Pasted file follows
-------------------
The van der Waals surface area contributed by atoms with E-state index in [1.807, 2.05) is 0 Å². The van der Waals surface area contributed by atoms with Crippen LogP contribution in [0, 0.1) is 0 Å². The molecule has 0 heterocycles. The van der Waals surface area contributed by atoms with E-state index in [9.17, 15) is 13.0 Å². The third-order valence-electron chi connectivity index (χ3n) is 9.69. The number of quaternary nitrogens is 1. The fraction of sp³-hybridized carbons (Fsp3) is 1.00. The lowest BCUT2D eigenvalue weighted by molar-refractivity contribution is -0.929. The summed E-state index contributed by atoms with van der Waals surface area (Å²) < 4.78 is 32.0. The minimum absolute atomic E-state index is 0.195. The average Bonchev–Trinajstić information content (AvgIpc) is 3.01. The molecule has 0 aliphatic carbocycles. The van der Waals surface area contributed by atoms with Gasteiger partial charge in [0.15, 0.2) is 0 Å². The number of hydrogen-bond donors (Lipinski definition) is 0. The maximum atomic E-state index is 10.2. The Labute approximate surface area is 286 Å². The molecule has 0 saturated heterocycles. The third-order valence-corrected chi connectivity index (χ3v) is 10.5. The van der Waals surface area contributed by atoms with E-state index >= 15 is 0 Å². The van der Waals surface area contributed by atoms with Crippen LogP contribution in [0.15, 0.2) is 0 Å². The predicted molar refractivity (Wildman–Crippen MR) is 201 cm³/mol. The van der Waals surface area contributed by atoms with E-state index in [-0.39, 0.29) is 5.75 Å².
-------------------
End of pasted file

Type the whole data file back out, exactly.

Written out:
The van der Waals surface area contributed by atoms with E-state index in [1.807, 2.05) is 0 Å². The van der Waals surface area contributed by atoms with Crippen LogP contribution in [0, 0.1) is 0 Å². The molecule has 0 heterocycles. The van der Waals surface area contributed by atoms with E-state index in [9.17, 15) is 13.0 Å². The third-order valence-electron chi connectivity index (χ3n) is 9.69. The number of quaternary nitrogens is 1. The fraction of sp³-hybridized carbons (Fsp3) is 1.00. The lowest BCUT2D eigenvalue weighted by molar-refractivity contribution is -0.929. The summed E-state index contributed by atoms with van der Waals surface area (Å²) < 4.78 is 32.0. The minimum absolute atomic E-state index is 0.195. The average Bonchev–Trinajstić information content (AvgIpc) is 3.01. The molecule has 0 aliphatic carbocycles. The van der Waals surface area contributed by atoms with Gasteiger partial charge in [0.15, 0.2) is 0 Å². The number of hydrogen-bond donors (Lipinski definition) is 0. The maximum atomic E-state index is 10.2. The Labute approximate surface area is 286 Å². The molecule has 0 saturated heterocycles. The third-order valence-corrected chi connectivity index (χ3v) is 10.5. The van der Waals surface area contributed by atoms with E-state index >= 15 is 0 Å². The van der Waals surface area contributed by atoms with Crippen LogP contribution in [0.15, 0.2) is 0 Å². The predicted molar refractivity (Wildman–Crippen MR) is 201 cm³/mol. The van der Waals surface area contributed by atoms with E-state index in [-0.39, 0.29) is 5.75 Å².